Visit the Imperial Cities of Morocco are its four historical capitals: Fes, Marrakesh, Meknes and Rabat; we’ll visit three of them on the Camels to Casbahs trip. Built for the king and his courtiers, these metropolises included impressive palaces and sophisticated irrigation systems, and reflected the rulers’ grand ambitions.Over the centuries, the capital moved several times among the cities of Rabat, Meknes , Fes, and Marrakech.
The Imperial City of Fez
Many people consider Fez, (or Fes) to be the cultural capital of Morocco. Founded in the 8th century, Fes is the oldest of the Imperial cities. Fes has been the capital city several times throughout Morocco history. Four different dynasties have favored the city – and as recently as 1912.
Fes is the second largest city after Casablanca. There is an area of the city (Ville Nouvelle) that is quite modern. Regardless, the city of Fez possesses a rich sense of history. The oldest part of the city is the walled Medina – Fez el Bali – dating back to the eighth century. But even the area known as “New Fez” – Fez el Jdid – dates back to the 13th century.
Fez is approximately 5 and-a-half hours away from Marrakech by car, or you can fly there in an hour if you prefer. One of the most popular ways to enjoy the ancient city is by taking a Moroccan tour to Fes. There are tours available in the city, as well. Whether you book a tour or travel there independently, there are several historical locations you don’t want to miss. Two such places are:
Explore the Fez el-Bali
As you walk through the beautiful Bab Boujeloud into the Fez Medina it is like returning to the 8th century. Cars are not allowed in the walled city. The meandering walkways and dead-end alleyways are ancient, mysterious, and challenging. Tour guides are a great option if you prefer some guidance while exploring.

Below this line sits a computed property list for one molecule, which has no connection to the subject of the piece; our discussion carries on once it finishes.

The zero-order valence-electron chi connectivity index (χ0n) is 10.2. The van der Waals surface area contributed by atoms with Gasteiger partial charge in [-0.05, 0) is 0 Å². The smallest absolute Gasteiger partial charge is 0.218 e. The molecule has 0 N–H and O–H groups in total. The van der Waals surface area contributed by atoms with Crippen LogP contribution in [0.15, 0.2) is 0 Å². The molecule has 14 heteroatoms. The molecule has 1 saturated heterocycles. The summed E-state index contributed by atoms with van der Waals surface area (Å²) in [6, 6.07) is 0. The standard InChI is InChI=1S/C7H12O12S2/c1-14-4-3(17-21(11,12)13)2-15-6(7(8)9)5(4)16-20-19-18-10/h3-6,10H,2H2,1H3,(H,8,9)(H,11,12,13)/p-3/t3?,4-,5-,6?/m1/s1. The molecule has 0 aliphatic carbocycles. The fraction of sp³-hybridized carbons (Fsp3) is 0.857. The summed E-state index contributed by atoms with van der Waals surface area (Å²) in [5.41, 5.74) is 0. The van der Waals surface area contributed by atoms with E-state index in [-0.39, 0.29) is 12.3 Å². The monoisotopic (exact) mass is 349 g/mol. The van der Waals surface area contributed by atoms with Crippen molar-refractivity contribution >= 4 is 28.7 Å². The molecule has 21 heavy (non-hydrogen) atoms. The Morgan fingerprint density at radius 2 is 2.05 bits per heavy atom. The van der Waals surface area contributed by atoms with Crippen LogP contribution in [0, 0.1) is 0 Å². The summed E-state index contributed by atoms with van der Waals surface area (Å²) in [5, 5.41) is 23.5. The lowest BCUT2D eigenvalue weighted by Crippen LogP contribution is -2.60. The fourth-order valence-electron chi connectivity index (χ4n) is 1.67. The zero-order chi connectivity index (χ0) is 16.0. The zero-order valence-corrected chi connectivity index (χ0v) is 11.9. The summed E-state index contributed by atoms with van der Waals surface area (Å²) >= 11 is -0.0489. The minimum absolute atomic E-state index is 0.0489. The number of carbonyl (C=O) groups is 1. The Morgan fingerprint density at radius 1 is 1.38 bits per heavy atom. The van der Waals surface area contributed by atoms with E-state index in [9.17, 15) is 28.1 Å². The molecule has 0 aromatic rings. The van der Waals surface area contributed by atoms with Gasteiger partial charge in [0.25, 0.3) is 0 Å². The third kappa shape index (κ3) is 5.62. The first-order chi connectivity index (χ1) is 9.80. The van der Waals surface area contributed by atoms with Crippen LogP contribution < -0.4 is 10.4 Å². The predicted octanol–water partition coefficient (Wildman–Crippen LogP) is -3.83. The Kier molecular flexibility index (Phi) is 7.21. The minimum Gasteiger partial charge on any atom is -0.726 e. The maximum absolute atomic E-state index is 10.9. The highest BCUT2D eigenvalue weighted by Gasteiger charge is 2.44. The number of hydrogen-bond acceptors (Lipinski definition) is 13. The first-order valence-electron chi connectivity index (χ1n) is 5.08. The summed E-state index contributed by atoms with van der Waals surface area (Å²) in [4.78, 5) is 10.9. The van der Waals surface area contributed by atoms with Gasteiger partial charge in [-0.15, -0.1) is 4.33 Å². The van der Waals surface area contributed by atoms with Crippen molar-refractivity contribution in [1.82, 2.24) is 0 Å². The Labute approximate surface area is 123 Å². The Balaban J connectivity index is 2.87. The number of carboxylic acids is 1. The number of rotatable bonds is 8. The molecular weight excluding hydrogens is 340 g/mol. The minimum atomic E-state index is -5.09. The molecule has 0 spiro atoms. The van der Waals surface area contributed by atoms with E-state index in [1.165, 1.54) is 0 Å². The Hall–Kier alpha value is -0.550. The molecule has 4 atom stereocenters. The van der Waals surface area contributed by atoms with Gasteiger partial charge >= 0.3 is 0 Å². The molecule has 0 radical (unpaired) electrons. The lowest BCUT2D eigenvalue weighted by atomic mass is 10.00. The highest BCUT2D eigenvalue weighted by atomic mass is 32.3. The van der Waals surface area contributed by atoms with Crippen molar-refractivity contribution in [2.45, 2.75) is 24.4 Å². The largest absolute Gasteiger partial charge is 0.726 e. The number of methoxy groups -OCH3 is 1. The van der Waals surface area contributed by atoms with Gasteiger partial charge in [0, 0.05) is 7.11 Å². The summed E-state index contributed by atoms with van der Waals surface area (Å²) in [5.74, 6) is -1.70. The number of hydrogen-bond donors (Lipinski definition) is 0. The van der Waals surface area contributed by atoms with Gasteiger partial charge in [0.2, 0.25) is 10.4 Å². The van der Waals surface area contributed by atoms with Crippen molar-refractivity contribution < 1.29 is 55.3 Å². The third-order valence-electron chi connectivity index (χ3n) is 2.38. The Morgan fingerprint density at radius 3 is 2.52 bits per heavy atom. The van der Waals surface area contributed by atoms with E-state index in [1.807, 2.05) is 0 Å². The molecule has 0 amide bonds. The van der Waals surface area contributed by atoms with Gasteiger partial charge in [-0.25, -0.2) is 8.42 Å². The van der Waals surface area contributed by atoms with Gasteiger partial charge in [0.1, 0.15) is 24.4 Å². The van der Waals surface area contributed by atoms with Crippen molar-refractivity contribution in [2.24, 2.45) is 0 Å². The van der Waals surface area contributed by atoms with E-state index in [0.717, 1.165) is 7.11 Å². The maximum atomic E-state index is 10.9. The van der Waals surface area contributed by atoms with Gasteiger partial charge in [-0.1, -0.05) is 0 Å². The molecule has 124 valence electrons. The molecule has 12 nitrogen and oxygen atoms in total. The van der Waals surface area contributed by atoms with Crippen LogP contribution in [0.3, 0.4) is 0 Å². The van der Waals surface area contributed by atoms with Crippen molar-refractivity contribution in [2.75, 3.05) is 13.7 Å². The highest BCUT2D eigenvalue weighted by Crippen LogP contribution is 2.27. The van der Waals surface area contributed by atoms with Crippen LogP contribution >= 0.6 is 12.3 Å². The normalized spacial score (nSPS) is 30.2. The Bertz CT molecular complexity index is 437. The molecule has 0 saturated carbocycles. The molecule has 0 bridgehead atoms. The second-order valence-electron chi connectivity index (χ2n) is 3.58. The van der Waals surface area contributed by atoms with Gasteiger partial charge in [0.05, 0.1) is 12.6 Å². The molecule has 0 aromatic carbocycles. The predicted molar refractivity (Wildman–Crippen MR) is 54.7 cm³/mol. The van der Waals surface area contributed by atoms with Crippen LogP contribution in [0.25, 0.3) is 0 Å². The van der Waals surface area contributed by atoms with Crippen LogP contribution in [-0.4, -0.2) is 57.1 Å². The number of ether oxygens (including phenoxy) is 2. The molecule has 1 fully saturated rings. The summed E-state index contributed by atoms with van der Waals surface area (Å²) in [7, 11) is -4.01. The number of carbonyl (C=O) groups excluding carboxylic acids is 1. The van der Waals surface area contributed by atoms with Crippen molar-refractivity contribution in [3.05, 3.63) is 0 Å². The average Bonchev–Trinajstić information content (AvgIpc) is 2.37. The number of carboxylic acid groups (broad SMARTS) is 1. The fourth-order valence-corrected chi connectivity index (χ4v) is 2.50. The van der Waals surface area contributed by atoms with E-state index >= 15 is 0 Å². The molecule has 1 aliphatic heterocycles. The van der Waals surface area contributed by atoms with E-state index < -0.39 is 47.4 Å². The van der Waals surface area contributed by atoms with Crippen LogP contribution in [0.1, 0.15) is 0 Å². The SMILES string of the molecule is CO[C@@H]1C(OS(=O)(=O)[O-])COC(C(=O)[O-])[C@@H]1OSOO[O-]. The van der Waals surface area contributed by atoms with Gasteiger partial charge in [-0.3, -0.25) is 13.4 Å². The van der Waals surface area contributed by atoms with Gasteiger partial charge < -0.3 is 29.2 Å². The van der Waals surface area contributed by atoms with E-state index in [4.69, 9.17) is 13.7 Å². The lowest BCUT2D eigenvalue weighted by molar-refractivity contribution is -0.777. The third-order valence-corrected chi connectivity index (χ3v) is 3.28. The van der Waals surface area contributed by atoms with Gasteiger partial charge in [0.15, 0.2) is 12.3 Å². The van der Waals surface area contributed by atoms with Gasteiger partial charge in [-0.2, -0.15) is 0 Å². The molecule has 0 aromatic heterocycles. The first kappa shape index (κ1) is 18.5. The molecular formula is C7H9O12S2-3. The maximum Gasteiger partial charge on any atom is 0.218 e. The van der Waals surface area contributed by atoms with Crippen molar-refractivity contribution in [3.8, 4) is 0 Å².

Visit the Nejjarine Museum of Wood Arts and Crafts
Housed in the 14th-century Inn of the Carpenters, you will find a small and fascinating museum. This lovely place houses an amazing display of the many native kinds of wood of Morocco and the crafts made with them. You will see many 18th and 19th-century woodworking tools. And you will also see incredible examples of furniture, doors, and small items made throughout the country’s history.
The Imperial City of Marrakesh
Widely considered to be the ultimate symbol of Morocco, Marrakesh was the capital city from 1071 to 1244 and for briefer periods of time after that. Like Fez, four different dynasties favored Marrakech as their capital. This vibrant city offers a tantalizing combination of the ancient and the modern. And no trip to Morocco is complete without paying a visit to this Imperial city.
Three locations to visit in Marrakesh are:
Jamaa El Fna
Located in the old Medina, Jamaa El Fna is an open-air theater surrounded by markets and cafes. This extraordinary place fills with storytellers, snake charmers, singers, and more each day. At night, grills and food carts come alive, serving up delicious eats and treats until late into the night. If you really want to feel the pulse of this ancient place, don’t miss out on this experience.
Islamic Art Museum of Marrakech and the Majorelle Gardens.
The late French painter Louis Majorelle created the enchanting Majorelle Gardens. Filled with bamboo thickets and lily ponds, it is a haven of peace in the midst of the bustling city. Located within the gardens is the small, but fascinating Islamic Art Museum of Marrakech – also known as the Berber Museum. This incredible exhibit includes ceramics, weapons, rustic household tools, and tribal jewelry. Be sure to visit the museum shop and check out the cafe, too!
The Bahia Palace
Bou Ahmed, Grand Vizier to Sultan Moulay el Hassan 1, built this extraordinary 19th-century palace. Sadly, people ransacked the palace Bou Ahmed’s death. But the Bahia palace is still a place of stunning beauty. The palace is a masterpiece of Moroccan architecture. Features include smooth arches, painted ceilings, carved cedar, and more.